Buying a birthday present for a friend? Forget the wrapping paper and bow. This is the age of social gifting, and all you need is a Facebook account and mobile application.
The latest buzz in e-commerce is a new category of business that lets people give gifts on social networks or through texting or email. Text a relative a digital gift card to say happy birthday, no last-minute trips to the post office necessary.
Dozens of social-gifting companies have cropped up since 2011, promising to make giving gifts easier for consumers and drive more sales for retailers. It’s not just a startup fad: Facebook and Amazon each launched gifting features last year.
“It’s been a land rush in the gift-giving space,” said John Poisson, founder and chief executive of online gift-giving service Wantful. “This is a massive business opportunity.”
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Some skeptics see a fad that will be short-lived. The reason people like giving and receiving gifts, some say, is the excitement of unwrapping something and the personal connection of a meaningful exchange.
“Gifting hasn’t proven itself in any meaningful way,” said Sucharita Mulpuru, a retail analyst with Forrester Research. “I don’t think that anyone is giving this in lieu of real gifts in person.”
Social gifting has splintered into a number of different niche areas as companies stake out their place in an increasingly crowded landscape. Some apps send digital gift cards, while others let you buy goods — anything from a 5-pound bag of gummy bears to lingerie — and have them delivered from your smartphone. There are apps offering free coupons to post to a friend on Facebook and others that let you buy a friend a beer.
Social-gifting companies may have found a sweet spot among online and mobile consumers looking for convenient and instantaneous ways to check that gift off their to-do list.
“I can wish my friends a happy birthday and give a gift in one fell swoop,” said April Wall, a San Francisco Bay Area resident.
Liora Avitan said social-gifting companies are more aligned with consumers’ shopping habits. Without malls or shopping centers near her New York City apartment, she wants the convenience of buying gifts from her laptop or phone.
“I’m doing everything online already,” she said.
Avitan, 27, uses Wrapp, a Sweden-based service with an app that has emerged as the darling of the social-gifting scene. She relies on Wrapp’s automated birthday notifications — the app is synced with Facebook — to remind her when to buy for her friends and family.
“I think I give more gifts now than I used to,” she said.
Wrapp hit 1 million users 14 months after launching, faster growth than Pinterest or Twitter. It’s moving many of its Stockholm operations to its San Francisco office, which opened last May, because the U.S. is its fastest-growing market.
Wrapp’s digital gift cards can be downloaded for free, and most are worth $10 or less. The gift cards can be sent through Facebook, email or text, and recipients keep the card in a digital wallet on their phone but have to redeem it in the store.
Aaron Forth, the company’s global chief operating officer, said shoppers tend to spend more money than the amount on the gift card once they’re in the store.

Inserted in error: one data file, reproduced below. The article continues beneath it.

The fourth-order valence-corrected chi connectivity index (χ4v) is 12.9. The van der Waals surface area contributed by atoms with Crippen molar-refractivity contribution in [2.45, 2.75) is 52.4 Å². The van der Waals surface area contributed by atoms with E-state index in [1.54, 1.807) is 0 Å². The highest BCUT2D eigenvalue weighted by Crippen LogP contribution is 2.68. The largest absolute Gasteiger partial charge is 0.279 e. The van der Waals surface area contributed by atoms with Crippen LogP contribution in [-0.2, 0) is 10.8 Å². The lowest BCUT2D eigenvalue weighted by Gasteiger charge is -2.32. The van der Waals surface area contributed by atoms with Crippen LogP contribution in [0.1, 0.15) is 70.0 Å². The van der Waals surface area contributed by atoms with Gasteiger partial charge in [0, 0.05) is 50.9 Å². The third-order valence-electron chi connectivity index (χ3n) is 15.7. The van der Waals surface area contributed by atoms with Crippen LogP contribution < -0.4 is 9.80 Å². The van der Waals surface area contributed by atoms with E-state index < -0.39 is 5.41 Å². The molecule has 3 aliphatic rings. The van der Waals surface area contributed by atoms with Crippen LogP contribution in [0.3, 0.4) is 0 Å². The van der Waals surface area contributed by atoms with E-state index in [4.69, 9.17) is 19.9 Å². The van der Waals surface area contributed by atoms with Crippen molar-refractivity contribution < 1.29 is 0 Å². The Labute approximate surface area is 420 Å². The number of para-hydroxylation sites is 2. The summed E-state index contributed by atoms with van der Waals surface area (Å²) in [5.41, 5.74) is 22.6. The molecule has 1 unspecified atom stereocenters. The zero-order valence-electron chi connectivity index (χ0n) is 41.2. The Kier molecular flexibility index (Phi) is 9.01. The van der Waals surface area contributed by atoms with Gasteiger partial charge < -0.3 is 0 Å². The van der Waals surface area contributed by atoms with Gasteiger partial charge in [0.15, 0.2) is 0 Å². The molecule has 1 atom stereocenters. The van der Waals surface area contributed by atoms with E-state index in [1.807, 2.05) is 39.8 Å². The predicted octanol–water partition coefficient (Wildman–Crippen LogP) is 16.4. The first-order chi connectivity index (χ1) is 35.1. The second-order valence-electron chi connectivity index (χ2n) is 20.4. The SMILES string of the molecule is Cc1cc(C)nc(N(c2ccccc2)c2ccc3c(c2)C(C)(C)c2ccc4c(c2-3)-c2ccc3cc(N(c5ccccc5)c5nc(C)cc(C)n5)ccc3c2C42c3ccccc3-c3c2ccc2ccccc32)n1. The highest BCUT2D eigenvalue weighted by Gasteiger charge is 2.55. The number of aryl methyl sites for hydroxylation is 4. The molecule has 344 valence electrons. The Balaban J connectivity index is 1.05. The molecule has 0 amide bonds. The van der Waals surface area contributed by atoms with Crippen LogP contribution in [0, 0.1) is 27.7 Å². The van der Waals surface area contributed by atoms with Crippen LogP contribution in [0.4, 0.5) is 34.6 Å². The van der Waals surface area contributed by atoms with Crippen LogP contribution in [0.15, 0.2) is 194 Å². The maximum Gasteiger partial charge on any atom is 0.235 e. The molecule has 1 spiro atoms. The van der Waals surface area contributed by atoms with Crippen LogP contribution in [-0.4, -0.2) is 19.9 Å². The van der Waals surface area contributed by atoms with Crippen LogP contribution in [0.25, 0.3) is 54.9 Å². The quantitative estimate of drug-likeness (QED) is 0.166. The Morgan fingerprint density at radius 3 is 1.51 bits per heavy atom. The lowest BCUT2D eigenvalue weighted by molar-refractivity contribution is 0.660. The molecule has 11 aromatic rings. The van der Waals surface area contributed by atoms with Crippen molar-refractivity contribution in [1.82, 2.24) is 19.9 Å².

Nanci Booher, of Portland, said she exchanges Wrapp gift cards with her son and daughter. They post them on each other’s Facebook pages, and she takes her kids shopping for school clothes and video games.
“We love doing it together,” said Booher, 45. “It’s a total bonding thing.”
Not everyone is a fan. Critics say social-gifting companies have reduced gift-giving to another form of advertising, stripping the sentiment from it.
“You log onto Facebook and it tells you that you have six friends with a birthday and sending really loud messages that you should buy them each a Starbucks card. That just makes no sense to me,” said Poisson, whose San Francisco-based company, Wantful, offers online personal-shopping services that help consumers pick gifts based on the recipient’s tastes.
Greg Spector, chief marketing officer for Wrapp, said the app was never meant to replace the intimacy of gift-giving with someone special.
“I wouldn’t use this to give my wife an anniversary gift,” he said. “That’s just not what this is for.”
Despite the buzz, critics say the social-gifting business could be making some big mistakes. Companies assume people like to give a lot of gifts to a lot of people, and that a $5 coupon will suffice as a birthday gift — and neither assumption is true, they say.
“The biggest flaw with social gifting is that they assume people are gifters,” said Mulpuru with Forrester Research. “Who you gift to is usually very limited to a small subcircle.”
And CJ MacDonald, co-founder of Gyft, a San Francisco-based gift-giving app, chalks up Wrapp’s success to this: “People love free stuff.”
He said the company doesn’t offer much for retailers looking for sales or for consumers who want to give a meaningful gift.
“People get $5 free gift cards, and they’re going into the Gap and buying socks for $4.99,” he said.
Even Facebook hasn’t found solid footing in social gifting. Chief Financial Officer David Ebersman said on a recent call with investors that Facebook Gifts contributed less than $5 million in revenue during the fourth quarter of 2012, and cautioned analysts that revenue from Gifts “is very small” and not expected to grow in 2013.
Mulpuru expects Facebook will scale back its investment in gifting, and although Wrapp will probably stick around for a while, she said people may decide that gift-giving is one of the few things that can’t be replaced by the digital world.